Thursday, August 16, 2007

More economic freedom is the key

Source: Economic Times, August 15

India is experiencing a little bit of triumphalism on the 60th anniversary of Independence. That is understandable when one considers its considerable institutional stability and, more recently economic success, compared to the state of affairs in Pakistan and its offshoot Bangladesh. Indian companies are taking over (struggling) British steel-makers and our offshoring prowess generates the respect that comes from fear. As is usually the case with a rising power, its cultural exports (largely Bollywood) have suddenly become attractive. Even the Indian cricket team delivered a series win right on cue.

The India-US nuclear deal represents a tough exercise of sovereignty unlike, for instance, Pakistan whose President reportedly had to discuss his plans to impose emergency with US secretary of state Condoleezza Rice. In a mirror image of the debate in this country, the Bush administration is accused of capitulating to India. Democracy, IT and a world-class corporate sector are the principal elements of India’s soft power.

In a speech earlier this month South African President Thabo Mbeki referred to India’s success in creating great companies, as an example for his country as it entered its second decade after liberation in 1994. The fact India has developed, like Japan and South Korea, but unlike, say, Malaysia and Thailand, world-class companies with managements that have international credibility, will stand it in good stead.

Of course, India always had plenty of soft power, staring with the freedom struggle. Unlike, for instance, the Russian and Chinese revolutions, whose legacy are controversial, to put it mildly, India’s independence movement is universally regarded as embodying the finest values of humanity, a moral beacon for all ages. Gandhi, India’s greatest export of soft power, has inspired freedom fighters in the decades after 1947. Martin Luther King, Poland’s Solidarity movement, Nelson Mandela, imbibed their techniques from the Mahatma.

Unfortunately, a glorious freedom struggle did not translate into great economic performance. Though India’s economic performance in 1947-80 was far better than that of the British Raj, a disastrous turn leftward in the late 1960s ensured that for a time India’s lustre dimmed as countries like South Korea and Malaysia raced ahead, both in terms of per capita income and social indices, particularly health and education. The pernicious legacy of the high noon of socialism still blights many sectors.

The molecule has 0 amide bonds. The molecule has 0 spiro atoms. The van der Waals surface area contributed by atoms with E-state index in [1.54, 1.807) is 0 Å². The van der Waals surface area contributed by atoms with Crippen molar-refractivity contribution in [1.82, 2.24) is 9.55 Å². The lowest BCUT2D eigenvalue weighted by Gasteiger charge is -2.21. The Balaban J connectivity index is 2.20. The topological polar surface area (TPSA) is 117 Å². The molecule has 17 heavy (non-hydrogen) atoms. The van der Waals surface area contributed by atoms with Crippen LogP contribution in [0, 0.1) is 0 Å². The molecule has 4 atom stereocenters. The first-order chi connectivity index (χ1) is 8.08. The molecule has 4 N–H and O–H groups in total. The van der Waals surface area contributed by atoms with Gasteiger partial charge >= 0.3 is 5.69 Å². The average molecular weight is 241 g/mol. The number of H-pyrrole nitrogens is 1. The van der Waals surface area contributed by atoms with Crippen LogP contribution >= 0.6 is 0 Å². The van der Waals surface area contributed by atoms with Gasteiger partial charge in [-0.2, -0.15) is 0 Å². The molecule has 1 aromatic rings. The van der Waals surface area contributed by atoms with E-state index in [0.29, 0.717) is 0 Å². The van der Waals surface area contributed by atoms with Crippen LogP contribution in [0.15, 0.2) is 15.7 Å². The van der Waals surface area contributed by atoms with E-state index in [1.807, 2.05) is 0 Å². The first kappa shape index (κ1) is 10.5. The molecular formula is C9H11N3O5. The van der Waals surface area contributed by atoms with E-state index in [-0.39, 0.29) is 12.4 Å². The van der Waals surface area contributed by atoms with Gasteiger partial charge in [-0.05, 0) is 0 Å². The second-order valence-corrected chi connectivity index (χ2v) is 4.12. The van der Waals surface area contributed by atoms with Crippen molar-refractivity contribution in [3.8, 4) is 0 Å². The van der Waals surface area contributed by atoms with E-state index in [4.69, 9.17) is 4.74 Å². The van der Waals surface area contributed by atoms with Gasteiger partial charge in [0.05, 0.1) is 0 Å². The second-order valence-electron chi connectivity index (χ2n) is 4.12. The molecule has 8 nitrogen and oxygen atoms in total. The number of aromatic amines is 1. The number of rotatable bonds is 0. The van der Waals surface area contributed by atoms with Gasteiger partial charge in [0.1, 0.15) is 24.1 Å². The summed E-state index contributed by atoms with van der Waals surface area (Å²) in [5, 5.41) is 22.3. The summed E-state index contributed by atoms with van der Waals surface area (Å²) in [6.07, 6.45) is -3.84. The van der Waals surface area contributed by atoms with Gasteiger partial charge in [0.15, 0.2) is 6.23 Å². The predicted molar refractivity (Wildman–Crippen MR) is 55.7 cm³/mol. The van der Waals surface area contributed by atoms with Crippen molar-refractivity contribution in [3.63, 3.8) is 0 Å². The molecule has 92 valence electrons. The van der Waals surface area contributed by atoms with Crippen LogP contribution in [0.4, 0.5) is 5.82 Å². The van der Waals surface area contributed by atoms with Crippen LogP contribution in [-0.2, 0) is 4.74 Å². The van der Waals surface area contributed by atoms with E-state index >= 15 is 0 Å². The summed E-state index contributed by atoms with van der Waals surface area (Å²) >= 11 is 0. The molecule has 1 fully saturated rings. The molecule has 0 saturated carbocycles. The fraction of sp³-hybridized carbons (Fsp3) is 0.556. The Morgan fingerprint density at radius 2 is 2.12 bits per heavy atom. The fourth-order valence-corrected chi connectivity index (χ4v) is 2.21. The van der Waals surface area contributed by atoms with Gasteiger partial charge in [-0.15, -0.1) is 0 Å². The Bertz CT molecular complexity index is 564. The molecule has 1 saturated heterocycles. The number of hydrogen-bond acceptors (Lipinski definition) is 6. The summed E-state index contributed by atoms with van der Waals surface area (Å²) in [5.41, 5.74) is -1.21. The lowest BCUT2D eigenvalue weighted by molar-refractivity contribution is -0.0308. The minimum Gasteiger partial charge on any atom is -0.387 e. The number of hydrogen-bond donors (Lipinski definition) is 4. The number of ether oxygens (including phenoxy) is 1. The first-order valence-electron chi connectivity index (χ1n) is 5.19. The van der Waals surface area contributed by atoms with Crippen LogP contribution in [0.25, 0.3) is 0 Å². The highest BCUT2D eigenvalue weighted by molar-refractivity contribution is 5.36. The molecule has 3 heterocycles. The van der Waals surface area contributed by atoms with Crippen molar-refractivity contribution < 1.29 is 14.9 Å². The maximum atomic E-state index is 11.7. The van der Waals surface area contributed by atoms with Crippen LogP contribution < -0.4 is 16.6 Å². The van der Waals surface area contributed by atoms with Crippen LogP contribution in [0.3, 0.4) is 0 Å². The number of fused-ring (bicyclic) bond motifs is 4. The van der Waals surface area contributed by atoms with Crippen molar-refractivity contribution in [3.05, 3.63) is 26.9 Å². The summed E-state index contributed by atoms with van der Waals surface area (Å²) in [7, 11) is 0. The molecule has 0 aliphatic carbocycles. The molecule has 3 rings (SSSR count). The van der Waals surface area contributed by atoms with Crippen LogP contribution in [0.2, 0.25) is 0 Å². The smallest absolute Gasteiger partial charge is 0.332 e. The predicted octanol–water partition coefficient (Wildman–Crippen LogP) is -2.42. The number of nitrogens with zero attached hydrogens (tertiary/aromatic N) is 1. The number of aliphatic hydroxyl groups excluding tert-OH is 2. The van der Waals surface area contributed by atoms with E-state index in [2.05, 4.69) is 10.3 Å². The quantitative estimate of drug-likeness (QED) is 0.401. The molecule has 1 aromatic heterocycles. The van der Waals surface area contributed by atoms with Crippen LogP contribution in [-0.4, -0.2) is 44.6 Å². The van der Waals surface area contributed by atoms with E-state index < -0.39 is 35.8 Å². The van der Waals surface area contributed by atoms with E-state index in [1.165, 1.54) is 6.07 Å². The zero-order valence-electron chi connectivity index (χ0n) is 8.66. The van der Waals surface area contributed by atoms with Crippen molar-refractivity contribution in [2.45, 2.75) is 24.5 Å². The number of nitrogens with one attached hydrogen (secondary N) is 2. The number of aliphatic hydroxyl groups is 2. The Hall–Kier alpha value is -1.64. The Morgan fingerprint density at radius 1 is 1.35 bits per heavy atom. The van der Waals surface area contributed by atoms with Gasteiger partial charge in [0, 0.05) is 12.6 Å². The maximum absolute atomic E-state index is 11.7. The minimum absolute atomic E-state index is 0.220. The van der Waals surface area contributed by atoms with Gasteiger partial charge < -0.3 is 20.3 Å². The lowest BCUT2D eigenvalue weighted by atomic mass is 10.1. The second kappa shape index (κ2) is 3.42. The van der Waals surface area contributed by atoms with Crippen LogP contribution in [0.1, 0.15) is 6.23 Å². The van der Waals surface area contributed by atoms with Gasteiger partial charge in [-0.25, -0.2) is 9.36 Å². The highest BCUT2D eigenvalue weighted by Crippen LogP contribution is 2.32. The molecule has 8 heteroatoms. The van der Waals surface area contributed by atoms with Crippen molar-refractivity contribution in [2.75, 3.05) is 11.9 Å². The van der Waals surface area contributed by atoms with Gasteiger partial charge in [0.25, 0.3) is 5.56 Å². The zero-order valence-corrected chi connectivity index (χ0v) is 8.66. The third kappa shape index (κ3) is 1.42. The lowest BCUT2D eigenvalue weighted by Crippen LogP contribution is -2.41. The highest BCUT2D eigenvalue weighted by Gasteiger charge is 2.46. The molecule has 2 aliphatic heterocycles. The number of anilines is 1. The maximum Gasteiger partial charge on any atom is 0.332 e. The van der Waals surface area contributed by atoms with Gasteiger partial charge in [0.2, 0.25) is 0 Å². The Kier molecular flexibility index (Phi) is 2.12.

It is almost universally true that sectors with a high degree of government involvement, sugar, fertilisers, petroleum are all doing badly. That’s a lesson the government and the wider political class needs to keep in mind as it contemplates fiddling with booming sectors such as retail or natural gas.

It’s not clear if India’s politicians, many of whom are ‘knowledge -proof’, as Manmohan Singh in his avatar as finance minister once described them, entirely get it. India seems to have hit a sweet spot with savings and investment in the 34-35% range and the demographic dividend — 25% of Indians are between 20 and 35 — kicking in. According to a recent McKinsey report, India’s consumer market, currently the 12th largest in the world, will reach the size of Italy by 2015, and will be the fifth largest by 2025. Its middle class will be close to 600 million by then.

As in the case of the East-Asian miracle, high growth appears to be engendering high savings leading to high growth. GDP growth in the 8-9% range for a 20-year period will transform India. It will generate tax revenues, which if wisely spent, will improve India’s wretchedly poor social sector indices. These include an infant mortality rate of 58 per 1,000, life expectancy of 64 and the fact that too few Indians go to college.

Improving these statistics will help make growth more inclusive by enabling more and more Indians to participate in the higher rungs of the globalisation ladder. But then only high growth can generate enough revenues to make that happen. To ensure this India will have to spend more on upgrading its still abysmal infrastructure: power, roads and ports. A lot of this will be through private investment, though the government will have to step in, in case of rural roads, water supply and irrigation.

Apart from its role in hard infrastructure creation, the government will need to work concertedly at its governance, right from ensuring transparent bidding processes for public-private projects to ensuring delivery of health and education services. Above all, the state ought to reduce uncertainty in business decision, which it generates by constantly changing all rules and the occasional ban. The fabulous legacy of the freedom struggle can only be nurtured, for the next 60 years and beyond, by more economic freedom.

Saturday, August 04, 2007

Kerala - Another travelogue

D. Dhanuraj